An Enlightening Experience, Courtesy of Sherman Alexie

On November 9, 2013 I went to go see Sherman Alexie. He is described as “a gifted orator, he tells tales of contemporary American Indian life laced with razor-sharp humor, unsettling candor, and biting wit” on the Chicago Humanities Festival website. He is also the author of The Absolutely True Diary of a Part-Time Indian and The Lone Ranger and Tonto Fistfight in Heaven, as well as multiple other works. I did not really know what to expect walking in, all I knew is that it would definitely be interesting. Alexie discussed many topics such as banned books, small business Saturday, reservations, Native Americans sports mascots, and mental health.

He talked about reservations in Native American society today. He made an immense impact with his statement that reservations are “rural concentration camps” and that they “were created in an act of war”. I find this statement fascinating because we just finished learning about Andrew Jackson and the Indian Removal policy. While there is no exact count, many died on the Trail of Tears which was the forcible removal of Native Americans off their lands. Alexie’s statement could be considered correct for the facts that reservations, similar to concentration camps, were places to hold unliked members of society in one area. They were also created as a way to claim more territory for whites and this could make them seem like they were created in an act of war.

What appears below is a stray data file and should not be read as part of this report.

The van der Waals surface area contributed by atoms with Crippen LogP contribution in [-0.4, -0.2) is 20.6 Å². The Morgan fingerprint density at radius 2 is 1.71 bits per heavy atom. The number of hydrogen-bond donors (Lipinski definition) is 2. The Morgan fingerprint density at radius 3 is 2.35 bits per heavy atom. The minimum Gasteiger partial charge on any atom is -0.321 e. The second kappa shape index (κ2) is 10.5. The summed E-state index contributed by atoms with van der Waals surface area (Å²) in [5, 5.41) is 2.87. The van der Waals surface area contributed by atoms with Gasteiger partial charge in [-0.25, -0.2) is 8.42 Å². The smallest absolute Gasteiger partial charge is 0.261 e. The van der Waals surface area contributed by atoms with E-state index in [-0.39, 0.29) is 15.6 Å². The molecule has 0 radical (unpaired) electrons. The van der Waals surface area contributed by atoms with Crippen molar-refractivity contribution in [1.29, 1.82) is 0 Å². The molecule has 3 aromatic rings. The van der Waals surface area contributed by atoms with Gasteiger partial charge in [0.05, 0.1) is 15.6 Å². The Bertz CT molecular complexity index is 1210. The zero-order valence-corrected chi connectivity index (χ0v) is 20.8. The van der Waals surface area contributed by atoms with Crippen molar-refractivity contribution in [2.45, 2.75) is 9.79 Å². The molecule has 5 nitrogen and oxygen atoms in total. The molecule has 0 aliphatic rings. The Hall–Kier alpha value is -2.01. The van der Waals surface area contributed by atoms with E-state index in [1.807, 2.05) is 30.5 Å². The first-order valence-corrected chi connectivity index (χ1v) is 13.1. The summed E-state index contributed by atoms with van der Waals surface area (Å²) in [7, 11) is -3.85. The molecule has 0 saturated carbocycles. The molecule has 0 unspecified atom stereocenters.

At the end of his conversation with the interviewer, the floor was opened for questions and one of the questions was from a teacher. She asked him about his bipolar disorder and basically how it was like to be Native American and bipolar.  I did not know that he suffered from bipolar disorder when I came in and I was amazed that he could talk so easily and openly about his condition.  Alexie made me realize that at the end of the day no matter what a person’s race and background is, bipolar disorder is hard to deal with. His comments on his disorder made me think about the Eugenics Movement in America. As a part of the movement some people wanted to cleanse the gene pool so they sterilized people who they considered unfit to have children, sometimes against those people’s wishes. People who were considered unfit included ones with mental illnesses.

Alexie made me consider parts of American history and culture differently. I am glad that I went to see him because it was truly an enlightening experience.

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